The Power of a Well Told Story
Why is storytelling important? Because telling stories is how humans make meaning. The tradition goes back to the beginning of language and it’s just as important in visual traditions as it is in oral or written ones.
We all know the value of a good story. If you’ve ever enjoyed a book or movie, if you’ve ever laughed around a campfire or sat spellbound at a grandparent’s feet, you’ve felt the power of storytelling. Stories open up our minds, increase our empathy, and touch our souls in life and world-changing ways.
The ability to tell stories is one of the most powerful tools an image maker has. There are many places for storytelling in photography, but no other project is quite so suited to storytelling as the photo essay.
What is a Photo Essay?
A photo essay is a series of images that explores one topic, thought, idea, or subject. This form of storytelling allows photographers to create a visual narrative through a series of photographs, which can be accompanied by text or other storytelling elements but does not require them. The heart of a photo essay is building a story with photographs, rather than words.
Photo essays have been a mainstay in journalism for decades, but traverse genres from landscape and documentary to portraiture and fine art. Most photographers are well acquainted with photo essays like “The Great Depression” by Dorothea Lange, and more contemporary essays where portraitists photographed themselves daily or weekly over a series of years.
While the photo essay umbrella encompasses many genres and approaches, the two main types of photo essays are Thematic and Narrative.
Thematic photo essays are created around a subject, idea, or theme. They can be very broad and cover everything from street photography in New York in the 1970’s, to Route 66 Motels. They tend to document a larger story and leave more room for interpretation.
Narrative photo essays follow a storyline and are generally much more specific. These essays can be documentary, fine art, conceptual, or anything in between, but they tend to stick with one story from beginning to end.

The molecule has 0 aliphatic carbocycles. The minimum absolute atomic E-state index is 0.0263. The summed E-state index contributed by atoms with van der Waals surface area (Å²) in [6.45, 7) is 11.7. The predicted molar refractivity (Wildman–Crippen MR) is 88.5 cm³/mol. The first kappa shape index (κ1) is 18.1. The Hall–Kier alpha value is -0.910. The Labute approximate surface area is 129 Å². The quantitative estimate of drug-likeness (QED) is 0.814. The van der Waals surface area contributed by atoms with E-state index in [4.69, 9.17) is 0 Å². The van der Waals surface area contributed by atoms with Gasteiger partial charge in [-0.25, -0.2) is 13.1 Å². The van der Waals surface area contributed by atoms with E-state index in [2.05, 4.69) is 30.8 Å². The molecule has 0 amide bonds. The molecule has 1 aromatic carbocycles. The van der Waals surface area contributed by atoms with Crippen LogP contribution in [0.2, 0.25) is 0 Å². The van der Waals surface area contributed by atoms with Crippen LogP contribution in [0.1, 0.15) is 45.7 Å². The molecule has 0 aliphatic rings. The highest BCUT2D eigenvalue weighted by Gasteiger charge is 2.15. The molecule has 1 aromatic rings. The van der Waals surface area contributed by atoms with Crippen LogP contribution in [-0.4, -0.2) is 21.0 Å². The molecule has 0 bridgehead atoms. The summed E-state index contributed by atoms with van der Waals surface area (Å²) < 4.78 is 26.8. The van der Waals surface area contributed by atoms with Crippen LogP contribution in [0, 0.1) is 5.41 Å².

War Widow: a Narrative Photo Essay by Kate Woodman
How to Create a Photo Essay
All photo essays begin with a topic, theme, or idea the photographer wants to explore, convey, or understand. Then, the photographer decides how to approach the subject. They may build a shot list, or approach the subject from a documentary standpoint and shoot the subject as they find it. Photographing these subjects can cover a lot of time, such as the study of a people group or an environment, or be completed in the short term, such as a “day in the life,” style of essay.
Once the photographer knows how they want to approach the subject, they’ll make preparations and begin shooting. Every photographer will approach this process differently, but all should keep in mind that everything in the frame will help tell the story. Therefore, it’s in the photographer's best interest to be as exacting in their approach as they would be for any other project.
The ultimate goal is to compile a series of photographs for a visual story that allows the viewer to engage with the subject matter.
- Select a topic, subject, create a story, or select a photo essay idea. There are no right or wrong answers, as long as the photographer is interested in exploring the subject or telling a story. Any idea can be a good idea if it's approached the right way.
- Consider whether a shot list is necessary. Documentarians often choose to shoot subjects as they find them, while fine artists or conceptual photographers will often create a storyline and a series of photographs to illustrate it.
- Make plans to photograph the subject. This could be as simple as grabbing a camera and heading out to a location, or as complex as building a set and scheduling several shoots over the course of months or years.
- Curate the story. Look at all the images that have been captured and decide which are the strongest, and which contribute most to telling the story or exploring the theme or idea. Remember, an essay cannot be a single image, but a single image can make or break the story.
- Present the essay. This is, possibly, the most important part of the process because how an essay is presented, and where, will be very important in determining whether the story reaches the intended audience. Consider who needs to see this story, and what venues will be best to reach that audience. This could be a simple release to one's network on social media platforms, through a gallery, a self-funded art show, or in partnership with a company that supports a specific cause.
In this video, PRO EDU Instructor Kate Woodman talks about her conceptual photo essay, War Widow, and breaks down how each visual contributes to the narrative.
Photo Essay Topic Ideas
A day in the life
30 days of my desk
Shelter Dogs of Houston
The life of a garden
The effect of violence in the home
Homage to the old west
Unplanned still lives
There are no bad ideas for an essay photo series, as long as the photographer is interested in exploring the ideas, capturing the story elements, and creating a photo story.
The photo essay is a powerful tool photographers can use to bring light to topics they care about, explore ideas, and hone their storytelling skills so they're better able to evoke emotion.
Essays have often been the catalyst for growth and made more than one photographer famous when the essay sparks fire to the imagination of the public. Almost every photographer in any genre can benefit from the exercise of creating a photo essay, so what’s stopping you?